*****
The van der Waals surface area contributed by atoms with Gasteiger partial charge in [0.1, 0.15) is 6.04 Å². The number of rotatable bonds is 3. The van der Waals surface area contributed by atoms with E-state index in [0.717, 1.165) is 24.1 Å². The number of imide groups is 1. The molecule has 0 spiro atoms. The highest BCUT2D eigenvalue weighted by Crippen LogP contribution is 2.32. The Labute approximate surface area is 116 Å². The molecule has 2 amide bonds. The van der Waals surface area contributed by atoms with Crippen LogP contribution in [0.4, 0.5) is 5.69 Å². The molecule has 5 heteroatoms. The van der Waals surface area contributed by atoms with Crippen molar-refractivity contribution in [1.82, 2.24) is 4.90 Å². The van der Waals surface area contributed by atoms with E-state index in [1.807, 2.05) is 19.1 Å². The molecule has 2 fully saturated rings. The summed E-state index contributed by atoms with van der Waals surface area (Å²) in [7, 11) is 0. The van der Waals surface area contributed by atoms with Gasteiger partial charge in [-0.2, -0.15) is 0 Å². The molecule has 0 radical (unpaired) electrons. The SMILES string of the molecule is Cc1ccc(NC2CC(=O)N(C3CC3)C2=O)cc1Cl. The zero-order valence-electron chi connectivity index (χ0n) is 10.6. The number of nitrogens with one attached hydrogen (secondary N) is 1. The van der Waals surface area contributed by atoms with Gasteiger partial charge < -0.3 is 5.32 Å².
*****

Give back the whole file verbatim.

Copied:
The van der Waals surface area contributed by atoms with Gasteiger partial charge in [0.1, 0.15) is 6.04 Å². The number of rotatable bonds is 3. The van der Waals surface area contributed by atoms with E-state index in [0.717, 1.165) is 24.1 Å². The number of imide groups is 1. The molecule has 0 spiro atoms. The highest BCUT2D eigenvalue weighted by Crippen LogP contribution is 2.32. The Labute approximate surface area is 116 Å². The molecule has 2 amide bonds. The van der Waals surface area contributed by atoms with Crippen LogP contribution in [0.4, 0.5) is 5.69 Å². The molecule has 5 heteroatoms. The van der Waals surface area contributed by atoms with Crippen molar-refractivity contribution in [1.82, 2.24) is 4.90 Å². The van der Waals surface area contributed by atoms with E-state index in [1.807, 2.05) is 19.1 Å². The molecule has 2 fully saturated rings. The summed E-state index contributed by atoms with van der Waals surface area (Å²) in [7, 11) is 0. The van der Waals surface area contributed by atoms with Gasteiger partial charge in [-0.2, -0.15) is 0 Å². The molecule has 0 radical (unpaired) electrons. The SMILES string of the molecule is Cc1ccc(NC2CC(=O)N(C3CC3)C2=O)cc1Cl. The zero-order valence-electron chi connectivity index (χ0n) is 10.6. The number of nitrogens with one attached hydrogen (secondary N) is 1. The van der Waals surface area contributed by atoms with Gasteiger partial charge < -0.3 is 5.32 Å².